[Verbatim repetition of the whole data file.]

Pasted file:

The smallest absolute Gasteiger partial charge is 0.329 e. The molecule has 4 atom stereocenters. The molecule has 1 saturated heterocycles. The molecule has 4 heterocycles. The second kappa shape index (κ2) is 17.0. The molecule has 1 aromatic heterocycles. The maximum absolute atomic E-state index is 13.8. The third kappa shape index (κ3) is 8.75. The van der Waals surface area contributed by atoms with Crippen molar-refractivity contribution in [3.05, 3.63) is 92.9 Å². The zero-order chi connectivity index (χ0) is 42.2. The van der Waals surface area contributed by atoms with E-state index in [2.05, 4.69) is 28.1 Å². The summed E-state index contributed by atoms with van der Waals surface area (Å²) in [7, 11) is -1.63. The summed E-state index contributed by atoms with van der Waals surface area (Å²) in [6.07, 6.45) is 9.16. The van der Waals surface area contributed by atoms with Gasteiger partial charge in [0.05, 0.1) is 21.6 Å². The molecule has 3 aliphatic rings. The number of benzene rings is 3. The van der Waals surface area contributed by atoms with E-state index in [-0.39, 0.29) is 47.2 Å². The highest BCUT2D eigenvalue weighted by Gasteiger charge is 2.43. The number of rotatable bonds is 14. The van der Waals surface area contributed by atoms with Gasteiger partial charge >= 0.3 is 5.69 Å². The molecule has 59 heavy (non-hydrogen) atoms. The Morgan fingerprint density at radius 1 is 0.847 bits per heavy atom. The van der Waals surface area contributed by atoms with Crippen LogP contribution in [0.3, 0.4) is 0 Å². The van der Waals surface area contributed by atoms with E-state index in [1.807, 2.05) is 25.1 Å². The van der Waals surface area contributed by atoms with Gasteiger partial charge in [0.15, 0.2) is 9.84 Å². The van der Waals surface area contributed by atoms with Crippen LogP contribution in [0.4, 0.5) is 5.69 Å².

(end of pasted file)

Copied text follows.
The smallest absolute Gasteiger partial charge is 0.329 e. The molecule has 4 atom stereocenters. The molecule has 1 saturated heterocycles. The molecule has 4 heterocycles. The second kappa shape index (κ2) is 17.0. The molecule has 1 aromatic heterocycles. The maximum absolute atomic E-state index is 13.8. The third kappa shape index (κ3) is 8.75. The van der Waals surface area contributed by atoms with Crippen molar-refractivity contribution in [3.05, 3.63) is 92.9 Å². The zero-order chi connectivity index (χ0) is 42.2. The van der Waals surface area contributed by atoms with E-state index in [2.05, 4.69) is 28.1 Å². The summed E-state index contributed by atoms with van der Waals surface area (Å²) in [7, 11) is -1.63. The summed E-state index contributed by atoms with van der Waals surface area (Å²) in [6.07, 6.45) is 9.16. The van der Waals surface area contributed by atoms with Gasteiger partial charge in [0.05, 0.1) is 21.6 Å². The molecule has 3 aliphatic rings. The number of benzene rings is 3. The van der Waals surface area contributed by atoms with E-state index in [-0.39, 0.29) is 47.2 Å². The highest BCUT2D eigenvalue weighted by Gasteiger charge is 2.43. The number of rotatable bonds is 14. The van der Waals surface area contributed by atoms with Gasteiger partial charge >= 0.3 is 5.69 Å². The molecule has 59 heavy (non-hydrogen) atoms. The Morgan fingerprint density at radius 1 is 0.847 bits per heavy atom. The van der Waals surface area contributed by atoms with Crippen LogP contribution in [0.3, 0.4) is 0 Å². The van der Waals surface area contributed by atoms with E-state index in [1.807, 2.05) is 25.1 Å². The van der Waals surface area contributed by atoms with Gasteiger partial charge in [0.15, 0.2) is 9.84 Å². The van der Waals surface area contributed by atoms with Crippen LogP contribution in [0.4, 0.5) is 5.69 Å².